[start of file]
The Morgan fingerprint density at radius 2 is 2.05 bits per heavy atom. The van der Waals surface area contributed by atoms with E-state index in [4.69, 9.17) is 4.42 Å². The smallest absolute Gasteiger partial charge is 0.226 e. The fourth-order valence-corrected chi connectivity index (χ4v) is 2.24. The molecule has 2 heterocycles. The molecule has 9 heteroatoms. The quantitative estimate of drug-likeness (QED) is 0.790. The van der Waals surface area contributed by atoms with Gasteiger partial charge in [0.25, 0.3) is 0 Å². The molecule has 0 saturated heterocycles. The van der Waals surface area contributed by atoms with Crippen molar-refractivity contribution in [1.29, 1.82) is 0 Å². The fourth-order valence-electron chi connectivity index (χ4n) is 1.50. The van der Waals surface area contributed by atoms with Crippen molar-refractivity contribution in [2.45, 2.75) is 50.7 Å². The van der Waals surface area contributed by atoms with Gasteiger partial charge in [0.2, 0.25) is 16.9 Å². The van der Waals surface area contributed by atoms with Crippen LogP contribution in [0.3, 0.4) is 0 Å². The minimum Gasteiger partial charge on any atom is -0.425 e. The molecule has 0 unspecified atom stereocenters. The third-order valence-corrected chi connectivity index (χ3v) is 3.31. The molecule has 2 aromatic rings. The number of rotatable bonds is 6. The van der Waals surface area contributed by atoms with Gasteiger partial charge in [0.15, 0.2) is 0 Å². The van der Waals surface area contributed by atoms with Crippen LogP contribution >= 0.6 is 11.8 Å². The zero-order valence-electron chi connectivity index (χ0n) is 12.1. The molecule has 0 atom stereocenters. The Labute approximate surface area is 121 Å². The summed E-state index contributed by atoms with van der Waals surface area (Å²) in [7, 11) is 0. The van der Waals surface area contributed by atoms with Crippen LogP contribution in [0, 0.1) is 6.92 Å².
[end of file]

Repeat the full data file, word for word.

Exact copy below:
The Morgan fingerprint density at radius 2 is 2.05 bits per heavy atom. The van der Waals surface area contributed by atoms with E-state index in [4.69, 9.17) is 4.42 Å². The smallest absolute Gasteiger partial charge is 0.226 e. The fourth-order valence-corrected chi connectivity index (χ4v) is 2.24. The molecule has 2 heterocycles. The molecule has 9 heteroatoms. The quantitative estimate of drug-likeness (QED) is 0.790. The van der Waals surface area contributed by atoms with Gasteiger partial charge in [0.25, 0.3) is 0 Å². The molecule has 0 saturated heterocycles. The van der Waals surface area contributed by atoms with Crippen molar-refractivity contribution in [1.29, 1.82) is 0 Å². The fourth-order valence-electron chi connectivity index (χ4n) is 1.50. The van der Waals surface area contributed by atoms with Crippen molar-refractivity contribution in [2.45, 2.75) is 50.7 Å². The van der Waals surface area contributed by atoms with Gasteiger partial charge in [0.2, 0.25) is 16.9 Å². The van der Waals surface area contributed by atoms with Crippen LogP contribution in [0.3, 0.4) is 0 Å². The minimum Gasteiger partial charge on any atom is -0.425 e. The molecule has 0 unspecified atom stereocenters. The third-order valence-corrected chi connectivity index (χ3v) is 3.31. The molecule has 2 aromatic rings. The number of rotatable bonds is 6. The van der Waals surface area contributed by atoms with Gasteiger partial charge in [0.15, 0.2) is 0 Å². The van der Waals surface area contributed by atoms with Crippen LogP contribution >= 0.6 is 11.8 Å². The zero-order valence-electron chi connectivity index (χ0n) is 12.1. The molecule has 0 atom stereocenters. The Labute approximate surface area is 121 Å². The summed E-state index contributed by atoms with van der Waals surface area (Å²) in [7, 11) is 0. The van der Waals surface area contributed by atoms with Crippen LogP contribution in [0, 0.1) is 6.92 Å².